On December 27, 2006, plaintiff filed a complaint with the Office of Equal Opportunity ("OEO") in the DOE, alleging Principal Garcia discriminated against him on the basis of his color, race, and national origin. Id. Ex. YY. In a report dated February 20, 2007, the OEO found that "the complainant presented no credible evidence that he was discriminated against because of his race" and Principal Garcia "provided credible responses to each of the allegations." Id. Ex. ZZ. Plaintiff's appeal was denied in a decision dated May 4, 2007. Id. Ex. BBB.
B.The Equal Employment Opportunity Commission
On January 4, 2007, plaintiff submitted an Intake Questionnaire to the Equal Employment Opportunity Commission ("EEOC"). Id. Ex. GGG. On February 7, 2007, plaintiff filed a Charge of Discrimination with the New York State Division of Human Rights and the EEOC against the DOE and NYC, alleging discrimination on the basis of color, race, and national origin. Id. Ex. HHH. Plaintiff submitted an amended charge on October 22, 2007. Id. Ex. III. On December 18, 2008, the EEOC issued a right-tosue letter to the plaintiff. Id. Ex JJJ. Prior to the commencement of this action, the EEOC did not file any action or enter into any conciliation agreement regarding Phillip's complaint. Am. Compl. ¶ 14.
III.Plaintiff's Retaliation Claim
Plaintiff alleges defendants retaliated against him after he filed his OEO and EEOC complaints. This retaliation included more than twenty negative performance evaluations;*fn3 referring plaintiff for psychological evaluation, Andersen Decl. Ex. CC & PPP; using "derogatory terms" in reference to plaintiff, Am. Compl. ¶ 35; and the instigation of disciplinary charges, Andersen Decl. Ex. UU & VV. On October 26, 2007, plaintiff was suspended with pay. Id. Ex. UU. Approximately one year later, by a letter dated October 7, 2008, plaintiff's H-1B visa was revoked on the grounds that he had been suspended.*fn4 Id. Ex. WW. Without the visa, plaintiff was ineligible to work in the United States and his employment was terminated. Defs.' R. 56.1 ¶ 76.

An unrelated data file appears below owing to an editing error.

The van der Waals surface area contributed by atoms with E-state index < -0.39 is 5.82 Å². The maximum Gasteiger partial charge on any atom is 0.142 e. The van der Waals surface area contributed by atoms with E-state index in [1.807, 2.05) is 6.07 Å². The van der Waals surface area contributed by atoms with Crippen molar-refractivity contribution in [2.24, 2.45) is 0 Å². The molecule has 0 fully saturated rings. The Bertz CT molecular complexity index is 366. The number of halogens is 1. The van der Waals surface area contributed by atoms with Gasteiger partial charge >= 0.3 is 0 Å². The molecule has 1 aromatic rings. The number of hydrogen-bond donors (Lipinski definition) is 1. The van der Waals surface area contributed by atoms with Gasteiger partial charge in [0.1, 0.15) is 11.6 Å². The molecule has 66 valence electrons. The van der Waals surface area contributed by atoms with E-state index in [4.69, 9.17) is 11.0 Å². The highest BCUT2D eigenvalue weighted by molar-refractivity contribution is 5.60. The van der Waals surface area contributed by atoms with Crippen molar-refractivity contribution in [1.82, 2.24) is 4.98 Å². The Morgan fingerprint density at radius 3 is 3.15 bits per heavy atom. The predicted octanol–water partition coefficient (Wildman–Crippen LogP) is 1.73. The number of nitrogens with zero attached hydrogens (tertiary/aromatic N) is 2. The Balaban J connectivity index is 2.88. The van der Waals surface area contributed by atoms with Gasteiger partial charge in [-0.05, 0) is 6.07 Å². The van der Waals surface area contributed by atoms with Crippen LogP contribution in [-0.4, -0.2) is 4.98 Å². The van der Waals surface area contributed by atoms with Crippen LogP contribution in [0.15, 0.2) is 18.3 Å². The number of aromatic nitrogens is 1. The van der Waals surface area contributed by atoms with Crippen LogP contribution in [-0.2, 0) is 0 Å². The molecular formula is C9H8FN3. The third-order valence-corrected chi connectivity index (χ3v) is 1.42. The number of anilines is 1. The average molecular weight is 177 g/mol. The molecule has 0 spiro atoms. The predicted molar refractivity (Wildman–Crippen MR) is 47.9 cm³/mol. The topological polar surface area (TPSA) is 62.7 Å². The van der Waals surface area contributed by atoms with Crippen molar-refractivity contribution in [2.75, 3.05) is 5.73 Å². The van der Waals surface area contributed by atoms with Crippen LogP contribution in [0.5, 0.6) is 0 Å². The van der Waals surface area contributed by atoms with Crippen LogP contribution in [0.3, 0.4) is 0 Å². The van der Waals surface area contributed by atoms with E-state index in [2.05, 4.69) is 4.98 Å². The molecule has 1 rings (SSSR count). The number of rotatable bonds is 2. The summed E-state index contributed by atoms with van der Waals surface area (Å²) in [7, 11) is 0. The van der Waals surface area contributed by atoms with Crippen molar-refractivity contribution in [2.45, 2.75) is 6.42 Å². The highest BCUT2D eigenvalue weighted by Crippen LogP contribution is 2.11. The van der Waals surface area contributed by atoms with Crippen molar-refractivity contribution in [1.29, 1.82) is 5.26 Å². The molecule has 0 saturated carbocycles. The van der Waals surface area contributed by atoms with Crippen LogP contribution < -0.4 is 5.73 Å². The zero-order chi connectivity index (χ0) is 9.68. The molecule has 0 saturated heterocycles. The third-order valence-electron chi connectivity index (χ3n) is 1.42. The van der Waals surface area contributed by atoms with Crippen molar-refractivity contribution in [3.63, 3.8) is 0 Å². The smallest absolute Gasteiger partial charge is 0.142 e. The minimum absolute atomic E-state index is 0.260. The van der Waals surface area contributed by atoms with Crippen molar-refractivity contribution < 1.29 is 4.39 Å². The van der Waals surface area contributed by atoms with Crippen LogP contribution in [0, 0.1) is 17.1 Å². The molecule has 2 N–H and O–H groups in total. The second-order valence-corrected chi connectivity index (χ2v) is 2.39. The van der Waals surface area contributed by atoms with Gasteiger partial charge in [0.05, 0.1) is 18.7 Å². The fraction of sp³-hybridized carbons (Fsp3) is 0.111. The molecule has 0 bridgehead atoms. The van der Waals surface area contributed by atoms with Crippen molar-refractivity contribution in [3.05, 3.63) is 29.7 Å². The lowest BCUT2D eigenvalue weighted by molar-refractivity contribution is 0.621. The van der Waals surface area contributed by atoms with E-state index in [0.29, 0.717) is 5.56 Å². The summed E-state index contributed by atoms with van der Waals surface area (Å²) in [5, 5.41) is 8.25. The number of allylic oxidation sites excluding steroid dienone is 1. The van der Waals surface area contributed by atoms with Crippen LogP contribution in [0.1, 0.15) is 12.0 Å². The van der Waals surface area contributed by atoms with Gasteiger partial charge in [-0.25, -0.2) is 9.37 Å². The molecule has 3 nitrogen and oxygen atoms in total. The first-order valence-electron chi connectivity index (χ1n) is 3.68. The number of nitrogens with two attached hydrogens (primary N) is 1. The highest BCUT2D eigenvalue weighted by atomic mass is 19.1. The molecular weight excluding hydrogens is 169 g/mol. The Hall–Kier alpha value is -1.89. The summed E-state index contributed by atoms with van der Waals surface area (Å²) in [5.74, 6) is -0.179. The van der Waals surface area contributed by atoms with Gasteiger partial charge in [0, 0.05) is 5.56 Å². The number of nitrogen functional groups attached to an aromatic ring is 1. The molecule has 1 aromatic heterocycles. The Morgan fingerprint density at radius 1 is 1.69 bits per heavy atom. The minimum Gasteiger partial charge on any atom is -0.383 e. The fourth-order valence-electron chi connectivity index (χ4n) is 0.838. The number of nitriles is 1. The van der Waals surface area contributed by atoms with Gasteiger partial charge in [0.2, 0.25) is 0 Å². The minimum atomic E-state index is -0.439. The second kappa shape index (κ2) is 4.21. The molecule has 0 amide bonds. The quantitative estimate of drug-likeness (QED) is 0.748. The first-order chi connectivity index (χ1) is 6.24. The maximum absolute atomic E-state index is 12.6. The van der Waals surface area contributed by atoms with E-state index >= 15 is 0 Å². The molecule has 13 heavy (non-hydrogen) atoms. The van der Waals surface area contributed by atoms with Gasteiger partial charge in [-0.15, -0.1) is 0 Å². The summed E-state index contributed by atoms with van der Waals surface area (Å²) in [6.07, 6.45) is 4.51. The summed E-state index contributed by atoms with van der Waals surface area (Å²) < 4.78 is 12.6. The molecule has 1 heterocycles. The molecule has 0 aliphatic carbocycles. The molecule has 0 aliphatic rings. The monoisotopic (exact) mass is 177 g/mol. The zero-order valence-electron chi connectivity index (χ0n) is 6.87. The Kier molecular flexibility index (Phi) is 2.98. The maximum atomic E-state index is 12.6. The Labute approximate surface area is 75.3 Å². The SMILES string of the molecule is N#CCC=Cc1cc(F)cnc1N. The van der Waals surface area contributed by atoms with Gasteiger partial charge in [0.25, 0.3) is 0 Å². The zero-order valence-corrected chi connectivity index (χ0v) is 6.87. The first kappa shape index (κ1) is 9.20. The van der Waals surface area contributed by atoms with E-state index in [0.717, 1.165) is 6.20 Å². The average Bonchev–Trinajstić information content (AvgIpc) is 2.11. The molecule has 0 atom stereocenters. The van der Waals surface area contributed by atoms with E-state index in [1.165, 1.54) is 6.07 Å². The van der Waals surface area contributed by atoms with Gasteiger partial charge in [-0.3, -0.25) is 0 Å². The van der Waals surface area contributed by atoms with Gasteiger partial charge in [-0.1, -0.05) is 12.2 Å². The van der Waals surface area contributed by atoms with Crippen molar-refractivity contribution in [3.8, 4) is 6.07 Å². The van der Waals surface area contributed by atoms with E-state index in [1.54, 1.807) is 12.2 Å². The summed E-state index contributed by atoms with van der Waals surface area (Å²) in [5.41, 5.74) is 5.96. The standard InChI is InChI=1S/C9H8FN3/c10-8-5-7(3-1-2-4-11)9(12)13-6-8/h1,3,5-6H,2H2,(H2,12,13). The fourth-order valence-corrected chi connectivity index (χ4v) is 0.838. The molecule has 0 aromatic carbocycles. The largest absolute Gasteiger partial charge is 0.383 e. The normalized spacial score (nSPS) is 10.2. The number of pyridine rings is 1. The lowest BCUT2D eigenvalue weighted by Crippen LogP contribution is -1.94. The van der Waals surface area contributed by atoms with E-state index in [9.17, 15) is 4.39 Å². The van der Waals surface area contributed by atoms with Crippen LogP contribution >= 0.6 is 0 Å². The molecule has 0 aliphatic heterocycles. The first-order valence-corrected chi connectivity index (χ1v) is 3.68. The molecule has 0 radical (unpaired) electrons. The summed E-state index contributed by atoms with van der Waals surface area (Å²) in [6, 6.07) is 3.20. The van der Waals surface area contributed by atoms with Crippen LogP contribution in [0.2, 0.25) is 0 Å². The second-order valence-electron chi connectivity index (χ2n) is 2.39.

Plaintiff filed additional complaints with the OEO on April 18, 2007, and with the EEOC on October 22, 2007, alleging he was retaliated against for his first OEO and EEOC complaints. Andersen Decl. Ex. CCC & III. In a report dated May 30, 2007, the OEO found that the evidence did not substantiate plaintiff's retaliation claims. Id., Ex. DDD. Plaintiff also filed a complaint with the DOE on June 1, 2007 against Principal Garcia and another teacher, James Caulfield ("Caulfield"), alleging he was harassed and threatened. Id. Ex. FFF. The Office of Special Investigations ("OSI") referred the investigation to the regional superintendent. Id. In a decision dated July 9, 2007, Superintendent Rodriguez-Torres found plaintiff's complaint to be unfounded. Id.
This Court has original jurisdiction over plaintiff's Title VII and § 1981 claims, claims arising under federal law. The Court also has supplemental jurisdiction over plaintiff's state law discrimination claims. Federal courts have supplemental jurisdiction over "all other claims that are so related to claims in the action within such original jurisdiction that they form part of the same case or controversy under Article III of the United States Constitution." 28 U.S.C. § 1367(a). A state law claim forms part of the same controversy if the state and federal claim "derive from a common nucleus of operative fact." United Mine Workers v. Gibbs, 383 U.S. 715, 725, 86 S. Ct. 1130, 16 L. Ed. 2d 218 (1966). Here, the parties and alleged events and injuries that form the basis of plaintiff's federal claims are identical to those that form the basis of plaintiff's state law claims.